Parkinson’s disease or paralysis agitans is a chronic, degenerative neurological disorder that affects one in 100 people over age 60. The motor symptoms of this disease result from the death of dopaminergic neurons in the substantia nigra, located in a region called the mesencephalon or the midbrain.

The cause of this cell death is not well understood. Research points to genetic and environmental factors. This cell death causes the levels of dopamine to drop. Dopamine is a neurotransmitter responsible for sending chemical messages in the brain. The early and the most obvious symptoms are movement-related. These signs/symptoms include resting tremors, stooped posture, rigidity, slowness of movement and difficulty walking as well as impaired balance and coordination. As the disease progresses, disturbance of thought, speech, difficulty swallowing and behavioral problems may arise.

Dementia is commonly seen in the advanced stages of the disease. Depression is the most common psychiatric symptom. Typically, symptoms begin on one side of the body and migrate over time to the other side. The presence of Lewy bodies is the hallmark of Parkinson’s disease.

Do I have Parkinson’s disease?

This is a question best answered by a neurologist preferably with experience with movement disorders. The most important step you can take is to see a neurologist who will perform a thorough medical history and neurological examination. CT and MRI of patients with Parkinson’s disease usually appear normal. There are no definitive tests for Parkinson’s disease.

Dopaminergic function in the basal ganglia can be measured with a PET scan using Ioflupane (DaTSCAN).

There are multiple drugs used to treat Parkinson’s disease. They include the dopamine replacement therapies such as Levodopa/Carbidopa (Sinemet). This drug is highly effective for the treatment of the motor symptoms of the disease however it does not slow the progression of the disease.

Other medications utilized include the dopamine agonists (Pramipexole, Ropinerole, and Bromocriptine). These medications mimic the effect of dopamine on the brain. Dopamine agonists can be used alone or in combination with Levodopa/Carbidopa. These medications have not been shown to slow the progression of the disease.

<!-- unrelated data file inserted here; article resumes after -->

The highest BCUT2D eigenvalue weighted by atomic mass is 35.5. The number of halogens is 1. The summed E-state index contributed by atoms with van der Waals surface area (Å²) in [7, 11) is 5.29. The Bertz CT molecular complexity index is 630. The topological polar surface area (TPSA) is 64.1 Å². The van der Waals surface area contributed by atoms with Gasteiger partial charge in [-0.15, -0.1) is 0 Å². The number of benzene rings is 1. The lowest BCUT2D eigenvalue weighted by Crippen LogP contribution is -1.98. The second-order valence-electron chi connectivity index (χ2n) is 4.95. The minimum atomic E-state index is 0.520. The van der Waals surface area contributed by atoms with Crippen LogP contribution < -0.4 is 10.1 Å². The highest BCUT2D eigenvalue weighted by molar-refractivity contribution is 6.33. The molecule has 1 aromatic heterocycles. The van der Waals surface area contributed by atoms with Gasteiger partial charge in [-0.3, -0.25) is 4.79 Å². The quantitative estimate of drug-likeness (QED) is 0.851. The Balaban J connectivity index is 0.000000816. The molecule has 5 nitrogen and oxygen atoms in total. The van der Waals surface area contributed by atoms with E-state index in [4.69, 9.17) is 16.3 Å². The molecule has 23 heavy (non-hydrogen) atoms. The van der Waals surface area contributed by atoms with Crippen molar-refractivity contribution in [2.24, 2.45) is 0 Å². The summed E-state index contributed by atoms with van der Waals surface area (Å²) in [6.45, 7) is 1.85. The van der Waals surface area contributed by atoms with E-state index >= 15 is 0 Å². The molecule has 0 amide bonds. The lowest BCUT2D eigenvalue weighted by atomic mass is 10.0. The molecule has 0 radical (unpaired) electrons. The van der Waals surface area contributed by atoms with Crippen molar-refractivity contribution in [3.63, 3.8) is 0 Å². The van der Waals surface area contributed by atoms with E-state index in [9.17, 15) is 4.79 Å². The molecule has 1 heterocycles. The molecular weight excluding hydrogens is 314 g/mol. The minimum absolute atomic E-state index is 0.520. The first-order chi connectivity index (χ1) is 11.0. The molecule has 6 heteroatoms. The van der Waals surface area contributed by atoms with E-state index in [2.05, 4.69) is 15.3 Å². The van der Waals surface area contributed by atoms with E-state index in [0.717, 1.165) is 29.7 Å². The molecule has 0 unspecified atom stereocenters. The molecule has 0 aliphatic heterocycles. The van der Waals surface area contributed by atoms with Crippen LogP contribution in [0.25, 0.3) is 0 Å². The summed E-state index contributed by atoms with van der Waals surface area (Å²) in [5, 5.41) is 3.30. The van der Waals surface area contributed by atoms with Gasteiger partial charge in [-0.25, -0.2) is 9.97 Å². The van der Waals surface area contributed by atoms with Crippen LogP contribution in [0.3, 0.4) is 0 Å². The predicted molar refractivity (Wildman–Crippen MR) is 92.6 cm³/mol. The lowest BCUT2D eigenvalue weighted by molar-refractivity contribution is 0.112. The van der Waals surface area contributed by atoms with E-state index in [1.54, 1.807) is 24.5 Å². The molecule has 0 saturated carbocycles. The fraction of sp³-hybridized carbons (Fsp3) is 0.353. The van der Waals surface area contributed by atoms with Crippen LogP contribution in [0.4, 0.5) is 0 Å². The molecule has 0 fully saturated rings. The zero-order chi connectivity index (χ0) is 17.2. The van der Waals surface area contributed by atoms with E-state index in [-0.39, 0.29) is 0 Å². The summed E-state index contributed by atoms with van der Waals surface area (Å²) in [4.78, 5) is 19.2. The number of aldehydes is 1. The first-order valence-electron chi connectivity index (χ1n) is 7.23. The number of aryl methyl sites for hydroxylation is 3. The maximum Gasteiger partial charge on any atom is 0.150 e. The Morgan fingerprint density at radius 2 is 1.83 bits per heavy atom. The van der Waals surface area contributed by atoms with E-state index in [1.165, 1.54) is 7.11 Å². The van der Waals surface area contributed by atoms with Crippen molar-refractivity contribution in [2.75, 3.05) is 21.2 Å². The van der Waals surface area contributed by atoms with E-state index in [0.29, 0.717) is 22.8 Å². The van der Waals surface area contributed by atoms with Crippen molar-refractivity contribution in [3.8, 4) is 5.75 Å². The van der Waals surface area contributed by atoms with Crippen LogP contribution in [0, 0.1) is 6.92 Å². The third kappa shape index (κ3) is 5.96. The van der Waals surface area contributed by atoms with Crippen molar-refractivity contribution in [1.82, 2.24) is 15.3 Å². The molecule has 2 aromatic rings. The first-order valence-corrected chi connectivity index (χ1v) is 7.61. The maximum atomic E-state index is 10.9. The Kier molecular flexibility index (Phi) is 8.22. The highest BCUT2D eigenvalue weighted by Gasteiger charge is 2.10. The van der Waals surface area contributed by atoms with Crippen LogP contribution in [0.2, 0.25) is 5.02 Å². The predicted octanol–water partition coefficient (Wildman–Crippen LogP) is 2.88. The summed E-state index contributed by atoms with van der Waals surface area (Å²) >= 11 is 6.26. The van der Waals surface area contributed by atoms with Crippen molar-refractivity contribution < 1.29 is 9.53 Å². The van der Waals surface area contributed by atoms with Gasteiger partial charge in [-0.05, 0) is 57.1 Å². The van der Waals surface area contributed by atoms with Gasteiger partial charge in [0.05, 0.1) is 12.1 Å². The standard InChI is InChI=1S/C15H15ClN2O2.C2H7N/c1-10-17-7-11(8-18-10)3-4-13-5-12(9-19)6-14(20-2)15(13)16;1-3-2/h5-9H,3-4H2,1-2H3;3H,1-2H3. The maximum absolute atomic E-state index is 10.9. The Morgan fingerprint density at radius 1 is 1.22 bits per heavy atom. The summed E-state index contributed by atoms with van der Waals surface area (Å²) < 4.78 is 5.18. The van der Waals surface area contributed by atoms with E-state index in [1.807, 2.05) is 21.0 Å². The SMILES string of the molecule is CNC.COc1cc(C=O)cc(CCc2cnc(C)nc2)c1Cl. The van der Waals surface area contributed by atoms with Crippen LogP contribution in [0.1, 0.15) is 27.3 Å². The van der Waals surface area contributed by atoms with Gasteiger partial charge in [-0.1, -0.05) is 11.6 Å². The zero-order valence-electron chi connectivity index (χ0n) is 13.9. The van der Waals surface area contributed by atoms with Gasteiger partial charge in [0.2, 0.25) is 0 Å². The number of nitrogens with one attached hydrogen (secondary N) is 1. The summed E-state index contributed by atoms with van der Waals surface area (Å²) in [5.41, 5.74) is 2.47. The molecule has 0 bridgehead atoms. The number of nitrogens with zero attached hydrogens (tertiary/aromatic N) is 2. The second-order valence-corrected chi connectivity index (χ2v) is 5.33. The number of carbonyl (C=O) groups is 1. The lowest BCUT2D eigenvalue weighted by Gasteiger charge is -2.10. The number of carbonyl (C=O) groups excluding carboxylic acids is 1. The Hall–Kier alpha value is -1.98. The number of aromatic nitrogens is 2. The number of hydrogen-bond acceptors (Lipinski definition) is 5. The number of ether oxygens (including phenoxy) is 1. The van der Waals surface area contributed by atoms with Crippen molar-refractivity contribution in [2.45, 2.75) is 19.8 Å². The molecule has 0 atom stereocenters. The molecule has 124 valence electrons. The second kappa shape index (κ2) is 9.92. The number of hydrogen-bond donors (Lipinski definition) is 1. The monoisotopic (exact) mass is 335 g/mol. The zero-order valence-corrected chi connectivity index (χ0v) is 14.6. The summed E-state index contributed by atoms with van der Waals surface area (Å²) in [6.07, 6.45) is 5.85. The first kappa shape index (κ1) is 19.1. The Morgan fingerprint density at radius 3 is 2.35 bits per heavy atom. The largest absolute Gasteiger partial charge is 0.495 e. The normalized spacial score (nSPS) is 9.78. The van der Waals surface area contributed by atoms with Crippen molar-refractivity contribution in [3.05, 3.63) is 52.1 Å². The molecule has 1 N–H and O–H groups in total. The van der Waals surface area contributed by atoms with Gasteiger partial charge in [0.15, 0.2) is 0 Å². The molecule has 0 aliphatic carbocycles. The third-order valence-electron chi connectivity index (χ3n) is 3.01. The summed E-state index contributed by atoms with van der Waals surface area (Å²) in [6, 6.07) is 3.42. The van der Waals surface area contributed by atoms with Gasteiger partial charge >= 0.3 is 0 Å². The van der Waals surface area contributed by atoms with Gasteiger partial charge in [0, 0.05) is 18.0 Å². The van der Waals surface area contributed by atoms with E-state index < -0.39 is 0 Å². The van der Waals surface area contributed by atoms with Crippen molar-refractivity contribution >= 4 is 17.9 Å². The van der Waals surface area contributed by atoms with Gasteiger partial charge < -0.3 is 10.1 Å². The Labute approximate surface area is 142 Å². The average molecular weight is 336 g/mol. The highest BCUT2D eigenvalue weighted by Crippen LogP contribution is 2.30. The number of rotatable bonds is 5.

MAO-inhibitors (Selegiline and Rasagilene). MAO- inhibitors inhibit an enzyme that breaks down Levodopa. These drugs may be used alone or in combination with Levodopa/Carbidopa.

COMT-inhibitors (Entacapone, Tolcapone). Catechol O-methyltransferase (COMT) inhibitors allow a larger amount of Levodopa to reach the brain. This raises the dopamine levels. These medications can be used in conjunction with Levodopa/Carbidopa.

Exercise can also be helpful to those who suffer from Parkinson’s disease. Exercise has been shown to maintain and improve mobility, flexibility, strength, and improve gait. This in turn can improve the quality of life for those who have this disease. For instance, riding a stationary bike. A study was performed at the Cleveland Clinic by Dr. Jay Alberts. It demonstrated “Aerobic fitness can be improved in PD patients following both voluntary and forced interventions. However, only forced exercise results in significant improvements in motor function and bimanual dexterity.” Another non-pharmacological approach is Tai-Chi.

There is plenty of support available for this disease. There are many famous people who are afflicted with this disease. Michael J. Fox (actor), Muhammad Ali (former boxer), and Janet Reno (former Attorney General of the US). Please visit,, and

Please remember, the key to success in treatment is early diagnosis.

If you suspect you or a loved one has this disease, please visit your doctor as soon as possible.

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